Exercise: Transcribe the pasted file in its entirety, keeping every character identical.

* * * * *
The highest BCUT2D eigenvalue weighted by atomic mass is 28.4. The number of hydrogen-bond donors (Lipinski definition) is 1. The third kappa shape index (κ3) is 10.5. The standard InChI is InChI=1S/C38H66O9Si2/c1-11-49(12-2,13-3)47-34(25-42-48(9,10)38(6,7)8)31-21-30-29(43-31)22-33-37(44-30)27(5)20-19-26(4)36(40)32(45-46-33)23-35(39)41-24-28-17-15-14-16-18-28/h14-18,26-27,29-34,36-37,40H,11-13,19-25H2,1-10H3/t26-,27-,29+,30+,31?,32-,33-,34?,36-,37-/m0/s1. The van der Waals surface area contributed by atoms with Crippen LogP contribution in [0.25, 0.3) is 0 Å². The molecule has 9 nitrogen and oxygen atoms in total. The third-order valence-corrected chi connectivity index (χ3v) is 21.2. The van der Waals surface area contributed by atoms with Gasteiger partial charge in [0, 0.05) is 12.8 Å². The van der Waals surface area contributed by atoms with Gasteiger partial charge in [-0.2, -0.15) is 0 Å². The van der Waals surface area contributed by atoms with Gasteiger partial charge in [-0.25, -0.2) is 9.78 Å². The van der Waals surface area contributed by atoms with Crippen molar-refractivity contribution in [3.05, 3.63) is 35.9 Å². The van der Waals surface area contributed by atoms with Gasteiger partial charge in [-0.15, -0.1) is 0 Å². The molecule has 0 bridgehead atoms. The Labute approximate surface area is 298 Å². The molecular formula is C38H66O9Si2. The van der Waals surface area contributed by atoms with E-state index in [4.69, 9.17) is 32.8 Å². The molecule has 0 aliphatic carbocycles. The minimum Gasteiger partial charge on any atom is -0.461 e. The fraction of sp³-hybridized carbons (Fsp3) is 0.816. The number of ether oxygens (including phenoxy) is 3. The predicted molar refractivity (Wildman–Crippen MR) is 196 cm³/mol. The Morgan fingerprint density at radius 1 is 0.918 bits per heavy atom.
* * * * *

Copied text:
The highest BCUT2D eigenvalue weighted by atomic mass is 28.4. The number of hydrogen-bond donors (Lipinski definition) is 1. The third kappa shape index (κ3) is 10.5. The standard InChI is InChI=1S/C38H66O9Si2/c1-11-49(12-2,13-3)47-34(25-42-48(9,10)38(6,7)8)31-21-30-29(43-31)22-33-37(44-30)27(5)20-19-26(4)36(40)32(45-46-33)23-35(39)41-24-28-17-15-14-16-18-28/h14-18,26-27,29-34,36-37,40H,11-13,19-25H2,1-10H3/t26-,27-,29+,30+,31?,32-,33-,34?,36-,37-/m0/s1. The van der Waals surface area contributed by atoms with Crippen LogP contribution in [0.25, 0.3) is 0 Å². The molecule has 9 nitrogen and oxygen atoms in total. The third-order valence-corrected chi connectivity index (χ3v) is 21.2. The van der Waals surface area contributed by atoms with Gasteiger partial charge in [0, 0.05) is 12.8 Å². The van der Waals surface area contributed by atoms with Gasteiger partial charge in [-0.2, -0.15) is 0 Å². The van der Waals surface area contributed by atoms with Gasteiger partial charge in [-0.25, -0.2) is 9.78 Å². The van der Waals surface area contributed by atoms with Crippen molar-refractivity contribution in [3.05, 3.63) is 35.9 Å². The van der Waals surface area contributed by atoms with Gasteiger partial charge in [-0.15, -0.1) is 0 Å². The molecule has 0 bridgehead atoms. The Labute approximate surface area is 298 Å². The molecular formula is C38H66O9Si2. The van der Waals surface area contributed by atoms with E-state index in [4.69, 9.17) is 32.8 Å². The molecule has 0 aliphatic carbocycles. The minimum Gasteiger partial charge on any atom is -0.461 e. The fraction of sp³-hybridized carbons (Fsp3) is 0.816. The number of ether oxygens (including phenoxy) is 3. The predicted molar refractivity (Wildman–Crippen MR) is 196 cm³/mol. The Morgan fingerprint density at radius 1 is 0.918 bits per heavy atom.